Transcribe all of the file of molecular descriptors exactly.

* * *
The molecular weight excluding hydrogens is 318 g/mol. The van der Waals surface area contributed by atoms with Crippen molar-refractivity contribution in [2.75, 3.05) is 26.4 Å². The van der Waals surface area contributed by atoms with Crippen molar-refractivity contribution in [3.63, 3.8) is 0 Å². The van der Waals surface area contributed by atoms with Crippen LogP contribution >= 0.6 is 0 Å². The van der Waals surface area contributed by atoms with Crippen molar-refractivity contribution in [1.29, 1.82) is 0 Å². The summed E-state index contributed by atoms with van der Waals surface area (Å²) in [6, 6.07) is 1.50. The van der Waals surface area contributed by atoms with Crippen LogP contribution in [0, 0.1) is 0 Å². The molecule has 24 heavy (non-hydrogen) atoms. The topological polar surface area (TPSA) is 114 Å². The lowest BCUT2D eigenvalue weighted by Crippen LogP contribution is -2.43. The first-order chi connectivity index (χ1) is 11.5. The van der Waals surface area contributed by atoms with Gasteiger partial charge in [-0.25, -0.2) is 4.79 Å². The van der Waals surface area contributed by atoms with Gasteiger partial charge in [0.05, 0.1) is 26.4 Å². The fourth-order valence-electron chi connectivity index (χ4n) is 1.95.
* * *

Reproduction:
The molecular weight excluding hydrogens is 318 g/mol. The van der Waals surface area contributed by atoms with Crippen molar-refractivity contribution in [2.75, 3.05) is 26.4 Å². The van der Waals surface area contributed by atoms with Crippen molar-refractivity contribution in [3.63, 3.8) is 0 Å². The van der Waals surface area contributed by atoms with Crippen LogP contribution >= 0.6 is 0 Å². The van der Waals surface area contributed by atoms with Crippen molar-refractivity contribution in [1.29, 1.82) is 0 Å². The summed E-state index contributed by atoms with van der Waals surface area (Å²) in [6, 6.07) is 1.50. The van der Waals surface area contributed by atoms with Crippen LogP contribution in [0, 0.1) is 0 Å². The molecule has 24 heavy (non-hydrogen) atoms. The topological polar surface area (TPSA) is 114 Å². The lowest BCUT2D eigenvalue weighted by Crippen LogP contribution is -2.43. The first-order chi connectivity index (χ1) is 11.5. The van der Waals surface area contributed by atoms with Gasteiger partial charge in [-0.25, -0.2) is 4.79 Å². The van der Waals surface area contributed by atoms with Gasteiger partial charge in [0.05, 0.1) is 26.4 Å². The fourth-order valence-electron chi connectivity index (χ4n) is 1.95.